These Special Surfboard Fins Protect the Shark, Not the Surfer, in the Event of an Attack

Leo Burnett presents 'A Fin for a Fin'

Seeing videos of surfers getting attacked by sharks freaks us out. And that fear can mount to hysteria. When a shark attack happens, it often leads to crazed hunting to reassure the public and the surfer’s family, at the expense of the ocean’s fragile ecosystem.

“It’s their domain,” says Hawaiian surfer and shark attack survivor Mike Coots. “We know the risks when we get in the water. Yet when there’s an attack, we seek revenge.”

Coots is now serving as ambassador for “Fin for a Fin,” a campaign that seeks to put an end to this eye-for-an-eye mentality. Created by Glide Fins and Leo Burnett Melbourne, the social enterprise produces surfboard fins that alert authorities to a surfer’s desire that a shark not be killed … even if he or she is.

“There has to be some form of a strategy between ‘Don’t do anything’ and ‘Kill everything,'” says a shark attack victim’s mother in the video below.

“Some of us here are surfers, some aren’t. But we all believe in the protection of the ocean, and that every person has the right to have his or her voice heard in the event of tragedy,” says senior creative Alex Metson of Leo Burnett Melbourne. “There will be people that don’t agree with us. But judging by the response so far, there’s a large, passionate group of surfers who do.”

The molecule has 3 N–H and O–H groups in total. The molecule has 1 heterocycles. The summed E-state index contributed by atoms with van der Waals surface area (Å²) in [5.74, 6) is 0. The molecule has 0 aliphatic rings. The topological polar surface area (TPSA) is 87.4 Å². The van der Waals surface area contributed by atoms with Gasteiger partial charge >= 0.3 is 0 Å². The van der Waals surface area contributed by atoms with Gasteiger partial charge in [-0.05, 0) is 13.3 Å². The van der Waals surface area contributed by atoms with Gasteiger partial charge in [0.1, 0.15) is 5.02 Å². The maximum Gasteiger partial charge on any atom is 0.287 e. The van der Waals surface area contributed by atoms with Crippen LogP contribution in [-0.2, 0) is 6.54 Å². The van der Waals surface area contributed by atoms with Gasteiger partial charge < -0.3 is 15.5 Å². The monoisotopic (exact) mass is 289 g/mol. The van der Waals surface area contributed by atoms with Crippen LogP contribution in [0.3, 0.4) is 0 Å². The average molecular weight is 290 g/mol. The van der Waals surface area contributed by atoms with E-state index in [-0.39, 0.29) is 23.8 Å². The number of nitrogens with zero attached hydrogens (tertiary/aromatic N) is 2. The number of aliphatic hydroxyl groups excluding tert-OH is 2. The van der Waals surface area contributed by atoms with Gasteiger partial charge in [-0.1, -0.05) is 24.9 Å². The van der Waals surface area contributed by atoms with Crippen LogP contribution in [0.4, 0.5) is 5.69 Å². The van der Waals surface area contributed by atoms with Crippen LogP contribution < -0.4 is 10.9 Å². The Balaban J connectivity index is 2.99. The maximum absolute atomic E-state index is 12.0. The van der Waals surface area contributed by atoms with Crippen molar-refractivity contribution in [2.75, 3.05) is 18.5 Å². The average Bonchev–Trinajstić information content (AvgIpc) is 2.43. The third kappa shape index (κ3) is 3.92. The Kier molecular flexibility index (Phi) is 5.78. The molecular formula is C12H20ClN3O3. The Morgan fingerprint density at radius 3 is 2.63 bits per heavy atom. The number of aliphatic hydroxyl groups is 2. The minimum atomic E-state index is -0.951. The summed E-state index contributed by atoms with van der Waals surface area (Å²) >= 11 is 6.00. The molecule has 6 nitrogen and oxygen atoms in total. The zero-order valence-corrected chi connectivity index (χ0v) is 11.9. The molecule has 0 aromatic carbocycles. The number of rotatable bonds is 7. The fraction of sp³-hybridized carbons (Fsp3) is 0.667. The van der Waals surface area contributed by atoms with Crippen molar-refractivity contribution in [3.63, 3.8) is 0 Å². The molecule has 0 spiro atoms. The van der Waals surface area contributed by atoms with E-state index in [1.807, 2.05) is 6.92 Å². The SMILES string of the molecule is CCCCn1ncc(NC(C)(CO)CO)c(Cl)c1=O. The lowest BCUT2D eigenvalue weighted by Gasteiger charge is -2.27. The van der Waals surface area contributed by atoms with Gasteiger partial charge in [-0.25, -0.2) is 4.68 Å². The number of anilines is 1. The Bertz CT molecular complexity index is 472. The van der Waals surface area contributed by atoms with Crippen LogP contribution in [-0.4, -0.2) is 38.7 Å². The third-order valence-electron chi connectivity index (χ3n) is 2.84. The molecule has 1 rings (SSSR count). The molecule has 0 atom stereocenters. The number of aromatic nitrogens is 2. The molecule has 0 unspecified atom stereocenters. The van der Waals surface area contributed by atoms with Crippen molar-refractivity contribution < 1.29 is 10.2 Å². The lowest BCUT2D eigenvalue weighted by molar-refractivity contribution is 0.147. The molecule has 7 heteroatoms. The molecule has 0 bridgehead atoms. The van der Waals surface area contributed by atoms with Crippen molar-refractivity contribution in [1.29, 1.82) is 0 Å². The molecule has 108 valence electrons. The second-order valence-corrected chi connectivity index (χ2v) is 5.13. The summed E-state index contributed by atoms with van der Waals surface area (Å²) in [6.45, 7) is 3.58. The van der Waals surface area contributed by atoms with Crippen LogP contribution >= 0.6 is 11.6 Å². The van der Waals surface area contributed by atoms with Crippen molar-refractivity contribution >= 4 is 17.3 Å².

The high-performance fins are labeled, “If my life’s taken, don’t take theirs,” and are designed to slip into surfboards. Profits go to protecting both sharks and surfers—by funding shark alert network Dorsal, and shark education and research charity Tag for Life. Fin for a Fin is also building a global registry that records surfers’ wishes so next of kin and authorities are aware they want sharks protected.

“If we kill sharks, we’re killing the oceans, we’re killing ourselves,” says Coots.

Fin for a Fin is available in a 3-piece thruster set or as a single fin, along with other products, on Support for the campaign at present is almost entirely word-of-mouth based. In addition to Coots, it’s advocated by pro surfer Claire Bevilacqua and Australian shark attack survivor and advocate Paul de Gelder.

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